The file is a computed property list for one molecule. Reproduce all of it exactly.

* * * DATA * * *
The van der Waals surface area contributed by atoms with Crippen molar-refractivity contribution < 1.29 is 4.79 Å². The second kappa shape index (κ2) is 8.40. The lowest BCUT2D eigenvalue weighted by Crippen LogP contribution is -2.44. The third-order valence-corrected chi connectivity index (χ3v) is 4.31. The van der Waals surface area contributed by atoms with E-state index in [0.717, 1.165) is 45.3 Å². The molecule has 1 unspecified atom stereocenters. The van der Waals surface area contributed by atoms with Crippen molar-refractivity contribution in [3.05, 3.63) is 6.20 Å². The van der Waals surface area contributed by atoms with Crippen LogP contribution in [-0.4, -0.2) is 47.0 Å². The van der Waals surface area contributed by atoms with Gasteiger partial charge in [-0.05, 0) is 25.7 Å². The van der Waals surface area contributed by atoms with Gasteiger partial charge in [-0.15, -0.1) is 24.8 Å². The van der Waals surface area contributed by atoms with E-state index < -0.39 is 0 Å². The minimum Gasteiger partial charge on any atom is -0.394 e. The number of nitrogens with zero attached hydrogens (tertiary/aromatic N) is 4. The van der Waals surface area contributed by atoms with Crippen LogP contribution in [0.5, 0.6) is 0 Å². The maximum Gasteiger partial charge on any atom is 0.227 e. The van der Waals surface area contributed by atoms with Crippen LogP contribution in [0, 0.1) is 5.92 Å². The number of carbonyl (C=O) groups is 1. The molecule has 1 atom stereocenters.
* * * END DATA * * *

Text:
The van der Waals surface area contributed by atoms with Crippen molar-refractivity contribution < 1.29 is 4.79 Å². The second kappa shape index (κ2) is 8.40. The lowest BCUT2D eigenvalue weighted by Crippen LogP contribution is -2.44. The third-order valence-corrected chi connectivity index (χ3v) is 4.31. The van der Waals surface area contributed by atoms with E-state index in [0.717, 1.165) is 45.3 Å². The molecule has 1 unspecified atom stereocenters. The van der Waals surface area contributed by atoms with Crippen molar-refractivity contribution in [3.05, 3.63) is 6.20 Å². The van der Waals surface area contributed by atoms with Crippen LogP contribution in [-0.4, -0.2) is 47.0 Å². The van der Waals surface area contributed by atoms with Gasteiger partial charge in [-0.05, 0) is 25.7 Å². The van der Waals surface area contributed by atoms with Gasteiger partial charge in [-0.15, -0.1) is 24.8 Å². The van der Waals surface area contributed by atoms with E-state index < -0.39 is 0 Å². The minimum Gasteiger partial charge on any atom is -0.394 e. The number of nitrogens with zero attached hydrogens (tertiary/aromatic N) is 4. The van der Waals surface area contributed by atoms with Crippen LogP contribution in [0.5, 0.6) is 0 Å². The maximum Gasteiger partial charge on any atom is 0.227 e. The van der Waals surface area contributed by atoms with Crippen LogP contribution in [0, 0.1) is 5.92 Å². The number of carbonyl (C=O) groups is 1. The molecule has 1 atom stereocenters.